Best Of

Best Hip-Hop Artist: Jango

click to enlarge Jango believes the local hip-hop scene is breaking through: "People are listening." - SEAN GRAY PHOTO
Sean Gray photo
Jango believes the local hip-hop scene is breaking through: "People are listening."

In a way, there are two Elijah Kilborns — the magnanimous 23-year-old who loves spending free time with his family, and the hip-hop rhyme slayer who dominates local stages as Jango. The Spokane-based hip-hop artist recently turned 23, but he says he threw himself so completely into his music that he didn't really revel in the typical benefits of having reached the legal drinking age.

While sipping a beer at the bar in Central Food, he says he's starting to enjoy that newfound freedom a little bit more, but he's still hard at work on new music. Singles will likely be dropping throughout 2019, and there's also a longer project in the works. Because he's something of a perfectionist, he doesn't just want to throw stuff up on SoundCloud hours after recording it. Whatever's next has got to be just right.

Kilborn has a team of producers and publicists, as well as some regional brand sponsors, behind him, and he says he's starting to see other Spokane artists taking their work more seriously.

"They're actually taking a moment to educate themselves on the industry. They're taking a moment to improve their lyrical ability, to improve their stage presence," he says. "Not every artist is going to do it perfectly, but I've definitely seen a rise in artists attempting to play in this game."

Since releasing his 2017 album Alone by Choice, Jango has kept himself busy. He was amongst a handful of Spokane artists on the lineup of last summer's Upstream Music Festival in Seattle, an industry-focused event founded by the late Paul Allen. He also released a music video for his single "Legacy," which featured Seattle duo Kung Foo Grip and an honest-to-God DeLorean.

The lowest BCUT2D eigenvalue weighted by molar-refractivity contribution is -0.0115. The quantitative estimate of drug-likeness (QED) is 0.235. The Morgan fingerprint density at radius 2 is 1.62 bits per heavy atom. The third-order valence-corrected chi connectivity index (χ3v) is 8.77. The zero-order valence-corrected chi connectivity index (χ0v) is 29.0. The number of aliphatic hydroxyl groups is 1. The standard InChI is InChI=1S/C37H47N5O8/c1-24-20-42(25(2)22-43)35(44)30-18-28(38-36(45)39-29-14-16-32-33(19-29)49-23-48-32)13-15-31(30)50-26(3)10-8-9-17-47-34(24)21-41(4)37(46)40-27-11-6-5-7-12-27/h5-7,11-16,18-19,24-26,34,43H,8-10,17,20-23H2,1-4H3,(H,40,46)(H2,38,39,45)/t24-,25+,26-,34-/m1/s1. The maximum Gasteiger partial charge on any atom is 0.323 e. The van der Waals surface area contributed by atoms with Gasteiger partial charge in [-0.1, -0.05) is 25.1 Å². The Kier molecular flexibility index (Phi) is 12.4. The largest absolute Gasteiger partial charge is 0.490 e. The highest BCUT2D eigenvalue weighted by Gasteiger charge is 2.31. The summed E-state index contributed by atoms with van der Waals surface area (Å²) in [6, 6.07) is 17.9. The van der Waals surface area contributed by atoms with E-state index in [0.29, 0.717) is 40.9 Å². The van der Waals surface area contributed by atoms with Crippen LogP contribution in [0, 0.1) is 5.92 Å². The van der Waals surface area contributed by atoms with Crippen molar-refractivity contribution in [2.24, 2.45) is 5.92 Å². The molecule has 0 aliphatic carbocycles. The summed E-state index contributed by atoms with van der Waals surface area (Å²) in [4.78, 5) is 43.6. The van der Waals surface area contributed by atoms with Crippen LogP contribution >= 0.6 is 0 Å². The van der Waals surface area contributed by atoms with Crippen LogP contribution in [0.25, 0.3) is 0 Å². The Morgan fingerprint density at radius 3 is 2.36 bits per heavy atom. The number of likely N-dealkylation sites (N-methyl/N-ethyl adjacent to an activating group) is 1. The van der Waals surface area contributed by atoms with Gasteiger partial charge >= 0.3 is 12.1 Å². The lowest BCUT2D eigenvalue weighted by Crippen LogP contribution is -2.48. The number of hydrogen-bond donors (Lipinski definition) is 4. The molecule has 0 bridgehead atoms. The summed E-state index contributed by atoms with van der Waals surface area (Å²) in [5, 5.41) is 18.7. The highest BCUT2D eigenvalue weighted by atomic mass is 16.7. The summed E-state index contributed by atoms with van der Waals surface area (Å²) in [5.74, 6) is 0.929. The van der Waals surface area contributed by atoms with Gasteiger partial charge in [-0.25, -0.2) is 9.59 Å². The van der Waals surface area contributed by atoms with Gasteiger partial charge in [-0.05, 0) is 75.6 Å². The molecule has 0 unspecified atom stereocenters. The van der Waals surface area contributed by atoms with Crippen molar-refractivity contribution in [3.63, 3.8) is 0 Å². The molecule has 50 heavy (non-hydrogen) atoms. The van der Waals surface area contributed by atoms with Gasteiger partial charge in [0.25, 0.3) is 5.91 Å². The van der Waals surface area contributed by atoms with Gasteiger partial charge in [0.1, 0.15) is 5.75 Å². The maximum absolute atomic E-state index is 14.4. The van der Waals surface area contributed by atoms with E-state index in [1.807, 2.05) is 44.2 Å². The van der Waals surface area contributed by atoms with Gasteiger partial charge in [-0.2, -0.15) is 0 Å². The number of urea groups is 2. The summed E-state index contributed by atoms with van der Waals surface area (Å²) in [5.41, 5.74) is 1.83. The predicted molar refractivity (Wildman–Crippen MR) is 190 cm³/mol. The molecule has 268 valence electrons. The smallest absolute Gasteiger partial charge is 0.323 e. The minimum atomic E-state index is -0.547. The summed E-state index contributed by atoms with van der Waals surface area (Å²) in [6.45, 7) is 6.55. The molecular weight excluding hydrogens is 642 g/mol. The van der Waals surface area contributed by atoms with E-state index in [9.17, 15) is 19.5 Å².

He says now that he has more of a platform, he wants to promote the versatility of hip-hop to audiences that might not be as clued-in to the genre, and he says that the scene would grow "exponentially faster" if artists continue to support one another. That involves bridging the gap between Spokane's hip-hop scene and those in Central and Western Washington — the "Upper Left U.S.A.," as he and his team have branded it.

And now that Jango has taken first place in the Inlander Best Of's first-ever hip-hop category, he's hoping to be a messenger for those ideas.

"I feel like it's bigger than me," Kilborn says. "It shows me that people are listening, and the public perception is changing. People are more open to hip-hop. The fact that we even have a nomination for hip-hop is a blessing. Spokane cares about what we're doing."

2nd PLACE: Brotha Nature; 3rd PLACE: Kung Fu Vinyl

City Elections Candidate Forum @ Spokane City Hall

Tue., Sept. 24, 3-7 p.m.
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